Conversely, I found myself very disappointed in the female lead, Vonetta McGee, who gives just a nothing performance. I don't really blame her, though, because I don't think it's her acting. I think it's the fact the script just gives her nothing to do! As a character, she seems to have no agency in her actions. With her first character, Luva, who is Blacula's wife, it makes sense, because she's the dutiful wife and she's only that character for like five minutes. But then, as Tina, she's just such a flat character that, despite the fact that the majority of the plot revolves around her, she's almost not involved at all. She just kind of floats through the film as Blacula's girlfriend and she's given very few scenes where she has any agency. Like, even the revelation that Blacula is a vampire doesn't seem to do anything for her. It's weird, because it would be one thing if she spent the film hypnotized, kind of like Cynthia in The Return of Count Yorga, but she doesn't. The entire film, outside of near the end, she's in the right state of mind. She just doesn't really provide anything. She is honestly basically just a prop to make the conflict happen, and it's very disappointing.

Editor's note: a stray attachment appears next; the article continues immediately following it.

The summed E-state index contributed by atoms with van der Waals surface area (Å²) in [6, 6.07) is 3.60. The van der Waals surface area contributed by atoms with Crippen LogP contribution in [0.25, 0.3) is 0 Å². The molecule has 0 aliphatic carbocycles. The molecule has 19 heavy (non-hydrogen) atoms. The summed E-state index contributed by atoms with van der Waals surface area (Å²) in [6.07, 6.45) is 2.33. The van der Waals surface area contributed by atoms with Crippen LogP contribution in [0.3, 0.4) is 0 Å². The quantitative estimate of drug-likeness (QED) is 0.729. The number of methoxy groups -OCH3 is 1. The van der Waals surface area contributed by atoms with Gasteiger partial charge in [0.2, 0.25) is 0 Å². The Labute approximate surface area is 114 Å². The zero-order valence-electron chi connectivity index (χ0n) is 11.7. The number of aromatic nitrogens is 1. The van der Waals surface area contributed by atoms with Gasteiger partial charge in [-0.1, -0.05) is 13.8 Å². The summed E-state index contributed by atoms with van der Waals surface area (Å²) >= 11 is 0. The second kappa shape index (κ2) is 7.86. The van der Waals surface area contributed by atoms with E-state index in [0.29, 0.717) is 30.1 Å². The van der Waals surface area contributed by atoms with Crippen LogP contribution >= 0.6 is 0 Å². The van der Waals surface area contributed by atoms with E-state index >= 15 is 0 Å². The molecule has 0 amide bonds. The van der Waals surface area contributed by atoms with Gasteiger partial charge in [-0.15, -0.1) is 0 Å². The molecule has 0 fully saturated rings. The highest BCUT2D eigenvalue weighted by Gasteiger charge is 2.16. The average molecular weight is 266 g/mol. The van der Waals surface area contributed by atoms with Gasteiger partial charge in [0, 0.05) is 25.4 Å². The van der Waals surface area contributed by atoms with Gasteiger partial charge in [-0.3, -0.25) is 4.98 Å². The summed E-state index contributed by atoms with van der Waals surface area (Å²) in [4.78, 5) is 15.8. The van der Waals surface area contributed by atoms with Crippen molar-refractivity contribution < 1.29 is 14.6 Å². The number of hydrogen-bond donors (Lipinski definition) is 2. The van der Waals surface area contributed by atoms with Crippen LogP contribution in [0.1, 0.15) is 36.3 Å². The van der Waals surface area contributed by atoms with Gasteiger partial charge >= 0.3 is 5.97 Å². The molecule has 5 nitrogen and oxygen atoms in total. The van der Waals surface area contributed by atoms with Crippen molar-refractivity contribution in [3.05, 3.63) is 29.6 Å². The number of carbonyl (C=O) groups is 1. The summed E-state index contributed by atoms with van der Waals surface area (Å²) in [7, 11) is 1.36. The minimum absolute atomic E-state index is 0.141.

Luckily, the other female lead is much better. Michelle Williams, played by Denise Nicholas (who would later star in one of my all-time favorite shows, In the Heat of the Night!), plays a very active role in the plot, helping Gordon investigate Blacula, helping him research vampires, and attempting to protect her sister Tina.

One thing I found myself pleasantly surprised with was the relationship between Dr. Gordon Thomas and Police Lieutenant Jack Peters. Unlike, say, Shaft, where John Shaft and police Lieutenant Vic Androzzi had a fairy antagonistic relationship, to the point where I was shocked Vic didn't turn out to be a corrupt cop, Gordon and Jack get along swimmingly, and it's clear that they have a lot of trust in each other. Jack doesn't take any steps at halting Gordon's investigation into the deaths of Billy and Bobby. He is more than willing to listen to Gordon's theories on it, and, while he fails to get permission to exhume Billy's body (Gordon does it anyways), when Gordon realizes that a recently dead taxi driver named Junita has the same wounds as Billy and Bobby did, Jack agrees to help Gordon investigate the body in the morgue. Then, once he finds out that it's vampires, he helps Gordon stop them by giving him the full support of the police.

Someone actually using a stake against a Vampire? Neat.